Study finds breastfeeding reduces risk of diabetes for mums

Apr 01, 2010

( -- A study of more than 50,000 women has found breastfeeding may reduce the risks of mums developing diabetes later in life.

According to researchers from the University of Western Sydney's School of Medicine, women who have given birth, but haven't breastfed, have a 50 percent increased risk of compared to women who haven't given birth.

The research, published recently in the international Diabetes Care journal, analysed the questionnaire responses of 52,731 women selected at random from the Australian national universal health insurance database.

Lead author on the study, Dr Bette Liu from the UWS School of Medicine, says the study showed an association between childbearing and is affected by breastfeeding.

" to children does increase the risk of women developing diabetes later in life, but our study shows women can reduce the risk by breastfeeding their children," says Dr Liu.

"We found that even breastfeeding each child for three months reduces the risks of diabetes for the mother - back to the same as that for who have never given birth."

Dr Liu conducted the study with colleagues Professor Louisa Jorm, from UWS and the Sax Institute, and Dr Emily Banks, from the Australian National University.

In their analysis, the researchers took into account a woman's age as well as other factors including , smoking, level of physical activity, family history of diabetes and socio-economic status.

Dr Liu says the mechanism underlying the preventative role of breastfeeding remains unclear.

"It is possible breastfeeding and the hormonal changes it triggers may provide improved insulin sensitivity which lasts long after childbirth, but more research is needed to understand exactly what is happening," says Dr Liu.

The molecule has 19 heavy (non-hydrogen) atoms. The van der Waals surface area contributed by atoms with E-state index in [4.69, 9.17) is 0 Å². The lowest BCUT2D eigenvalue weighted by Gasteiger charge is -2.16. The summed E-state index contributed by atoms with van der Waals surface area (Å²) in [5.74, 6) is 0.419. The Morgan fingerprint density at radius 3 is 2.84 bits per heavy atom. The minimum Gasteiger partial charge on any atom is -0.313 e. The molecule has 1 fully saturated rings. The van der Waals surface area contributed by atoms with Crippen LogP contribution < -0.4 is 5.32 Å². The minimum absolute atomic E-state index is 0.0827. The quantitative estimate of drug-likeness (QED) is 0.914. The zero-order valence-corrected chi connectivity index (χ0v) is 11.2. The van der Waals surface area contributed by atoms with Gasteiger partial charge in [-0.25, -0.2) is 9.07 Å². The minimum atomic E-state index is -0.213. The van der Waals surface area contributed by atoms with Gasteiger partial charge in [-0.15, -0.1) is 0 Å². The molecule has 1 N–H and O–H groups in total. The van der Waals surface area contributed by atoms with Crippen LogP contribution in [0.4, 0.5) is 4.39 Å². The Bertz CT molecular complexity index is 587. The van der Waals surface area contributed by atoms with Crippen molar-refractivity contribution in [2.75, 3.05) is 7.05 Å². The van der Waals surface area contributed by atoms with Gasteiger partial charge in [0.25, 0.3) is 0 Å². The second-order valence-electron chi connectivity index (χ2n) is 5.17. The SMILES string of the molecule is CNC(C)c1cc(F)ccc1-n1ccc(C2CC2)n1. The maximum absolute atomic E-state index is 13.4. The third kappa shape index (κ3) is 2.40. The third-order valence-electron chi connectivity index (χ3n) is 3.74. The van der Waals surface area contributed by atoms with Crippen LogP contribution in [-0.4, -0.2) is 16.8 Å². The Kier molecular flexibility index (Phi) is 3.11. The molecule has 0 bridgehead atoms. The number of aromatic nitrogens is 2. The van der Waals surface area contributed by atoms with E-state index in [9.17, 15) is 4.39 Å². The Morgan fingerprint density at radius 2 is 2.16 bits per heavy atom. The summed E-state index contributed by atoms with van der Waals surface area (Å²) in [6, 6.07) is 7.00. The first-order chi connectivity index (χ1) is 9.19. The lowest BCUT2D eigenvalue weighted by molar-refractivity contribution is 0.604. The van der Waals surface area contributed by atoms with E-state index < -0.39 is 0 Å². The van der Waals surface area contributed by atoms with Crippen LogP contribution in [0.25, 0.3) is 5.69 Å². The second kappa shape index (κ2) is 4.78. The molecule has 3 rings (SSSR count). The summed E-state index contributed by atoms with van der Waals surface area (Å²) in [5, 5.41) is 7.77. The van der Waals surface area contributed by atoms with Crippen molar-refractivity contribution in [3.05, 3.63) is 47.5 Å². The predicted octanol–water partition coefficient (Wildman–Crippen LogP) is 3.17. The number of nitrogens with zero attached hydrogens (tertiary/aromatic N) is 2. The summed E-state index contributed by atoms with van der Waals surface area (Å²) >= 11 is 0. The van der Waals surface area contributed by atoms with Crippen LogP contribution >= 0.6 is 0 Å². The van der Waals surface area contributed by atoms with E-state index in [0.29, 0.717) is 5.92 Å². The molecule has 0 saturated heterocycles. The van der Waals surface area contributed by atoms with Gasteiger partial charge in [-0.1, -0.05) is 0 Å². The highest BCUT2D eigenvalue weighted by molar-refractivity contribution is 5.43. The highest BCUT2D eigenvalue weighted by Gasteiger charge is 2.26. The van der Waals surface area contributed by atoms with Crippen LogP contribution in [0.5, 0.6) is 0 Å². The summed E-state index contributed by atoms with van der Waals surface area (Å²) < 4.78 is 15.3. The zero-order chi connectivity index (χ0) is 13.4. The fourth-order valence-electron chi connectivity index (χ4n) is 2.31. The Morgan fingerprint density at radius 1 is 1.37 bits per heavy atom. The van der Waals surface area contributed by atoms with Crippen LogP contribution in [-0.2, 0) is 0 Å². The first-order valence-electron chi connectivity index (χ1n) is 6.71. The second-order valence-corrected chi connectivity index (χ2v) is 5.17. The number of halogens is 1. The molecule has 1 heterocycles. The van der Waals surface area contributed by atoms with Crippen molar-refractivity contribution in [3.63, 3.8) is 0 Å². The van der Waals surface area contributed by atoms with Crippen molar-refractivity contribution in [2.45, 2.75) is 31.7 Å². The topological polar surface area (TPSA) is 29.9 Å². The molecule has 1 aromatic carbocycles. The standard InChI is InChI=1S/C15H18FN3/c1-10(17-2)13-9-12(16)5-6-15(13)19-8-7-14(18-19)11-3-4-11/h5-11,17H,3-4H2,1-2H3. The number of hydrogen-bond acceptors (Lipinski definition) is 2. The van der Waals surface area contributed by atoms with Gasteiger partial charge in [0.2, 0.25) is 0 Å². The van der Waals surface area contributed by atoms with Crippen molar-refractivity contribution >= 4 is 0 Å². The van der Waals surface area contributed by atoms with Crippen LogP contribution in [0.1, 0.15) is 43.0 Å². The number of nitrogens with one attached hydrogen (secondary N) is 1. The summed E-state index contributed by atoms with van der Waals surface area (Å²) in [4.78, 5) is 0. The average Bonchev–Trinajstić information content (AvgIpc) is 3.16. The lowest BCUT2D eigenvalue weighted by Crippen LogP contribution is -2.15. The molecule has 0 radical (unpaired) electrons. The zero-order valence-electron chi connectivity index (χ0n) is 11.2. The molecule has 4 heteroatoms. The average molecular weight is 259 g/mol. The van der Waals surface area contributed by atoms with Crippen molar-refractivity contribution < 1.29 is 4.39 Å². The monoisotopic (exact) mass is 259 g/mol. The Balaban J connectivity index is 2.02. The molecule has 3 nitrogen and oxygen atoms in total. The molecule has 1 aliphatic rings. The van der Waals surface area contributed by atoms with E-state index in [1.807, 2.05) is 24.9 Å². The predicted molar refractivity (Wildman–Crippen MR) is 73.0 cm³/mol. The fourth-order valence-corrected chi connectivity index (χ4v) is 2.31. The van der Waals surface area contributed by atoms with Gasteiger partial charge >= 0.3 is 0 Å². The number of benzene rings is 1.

"While we may not yet know how breastfeeding helps protect mothers from diabetes, it is now clear the long-term health benefits of are no longer confined to just the child."

Explore further: Physician/Pharmacist model can improve mean BP

More information: More details on study can be found here:

add to favorites email to friend print save as pdf

Related Stories

Study to explore why women stop breastfeeding

Dec 06, 2007

Eighty to 90 per cent of new mothers start breastfeeding when their baby is first born because they are aware of the enormous benefits of breastmilk, however 25 per cent of new mothers will have stopped breastfeeding by the ...

Can breastfeeding reduce multiple sclerosis relapses?

Feb 19, 2009

Women who have multiple sclerosis may reduce their risk of relapses after pregnancy if they breastfeed their babies, according to a study released today that will be presented at the American Academy of Neurology's 61st Annual ...

Recommended for you

Physician/Pharmacist model can improve mean BP

Mar 27, 2015

(HealthDay)—A physician/pharmacist collaborative model can improve mean blood pressure (BP), according to a study published online March 24 in Circulation: Cardiovascular Quality and Outcomes.

Innovative prototype presented for post-ICU patients

Mar 27, 2015

(HealthDay)—A collaborative care model, the Critical Care Recovery Center (CCRC), represents an innovative prototype aimed to improve the quality of life of intensive care unit (ICU) survivors, according ...

Clues to a city's health may be found in its sewage

Mar 27, 2015

Research from the University of Wisconsin-Milwaukee suggests that sampling a city's sewage can tell scientists a great deal about its residents – and may someday lead to improvements in public health.

User comments : 0

Please sign in to add a comment. Registration is free, and takes less than a minute. Read more

Click here to reset your password.
Sign in to get notified via email when new comments are made.